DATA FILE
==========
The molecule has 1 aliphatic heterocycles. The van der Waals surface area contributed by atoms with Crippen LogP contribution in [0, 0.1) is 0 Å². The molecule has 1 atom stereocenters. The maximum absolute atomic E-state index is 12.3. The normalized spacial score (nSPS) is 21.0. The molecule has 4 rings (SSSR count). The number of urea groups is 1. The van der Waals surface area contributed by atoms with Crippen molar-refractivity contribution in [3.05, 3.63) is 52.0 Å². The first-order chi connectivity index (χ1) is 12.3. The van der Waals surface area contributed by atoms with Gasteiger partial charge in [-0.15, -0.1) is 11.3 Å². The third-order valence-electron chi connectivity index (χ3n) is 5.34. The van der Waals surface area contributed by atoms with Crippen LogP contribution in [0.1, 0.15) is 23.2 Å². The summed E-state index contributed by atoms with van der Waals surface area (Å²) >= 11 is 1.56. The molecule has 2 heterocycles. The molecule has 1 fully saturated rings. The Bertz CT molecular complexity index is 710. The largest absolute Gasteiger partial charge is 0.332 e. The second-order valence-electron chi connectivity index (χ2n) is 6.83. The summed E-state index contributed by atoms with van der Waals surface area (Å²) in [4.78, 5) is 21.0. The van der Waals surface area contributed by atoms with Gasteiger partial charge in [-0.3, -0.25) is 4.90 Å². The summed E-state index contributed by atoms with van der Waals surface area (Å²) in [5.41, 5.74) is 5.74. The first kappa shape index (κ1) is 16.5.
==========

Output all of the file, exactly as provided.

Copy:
The molecule has 1 aliphatic heterocycles. The van der Waals surface area contributed by atoms with Crippen LogP contribution in [0, 0.1) is 0 Å². The molecule has 1 atom stereocenters. The maximum absolute atomic E-state index is 12.3. The normalized spacial score (nSPS) is 21.0. The molecule has 4 rings (SSSR count). The number of urea groups is 1. The van der Waals surface area contributed by atoms with Crippen molar-refractivity contribution in [3.05, 3.63) is 52.0 Å². The first-order chi connectivity index (χ1) is 12.3. The van der Waals surface area contributed by atoms with Gasteiger partial charge in [-0.15, -0.1) is 11.3 Å². The third-order valence-electron chi connectivity index (χ3n) is 5.34. The van der Waals surface area contributed by atoms with Crippen LogP contribution in [0.1, 0.15) is 23.2 Å². The summed E-state index contributed by atoms with van der Waals surface area (Å²) >= 11 is 1.56. The molecule has 2 heterocycles. The molecule has 1 fully saturated rings. The Bertz CT molecular complexity index is 710. The largest absolute Gasteiger partial charge is 0.332 e. The second-order valence-electron chi connectivity index (χ2n) is 6.83. The summed E-state index contributed by atoms with van der Waals surface area (Å²) in [4.78, 5) is 21.0. The van der Waals surface area contributed by atoms with Gasteiger partial charge in [-0.3, -0.25) is 4.90 Å². The summed E-state index contributed by atoms with van der Waals surface area (Å²) in [5.41, 5.74) is 5.74. The first kappa shape index (κ1) is 16.5.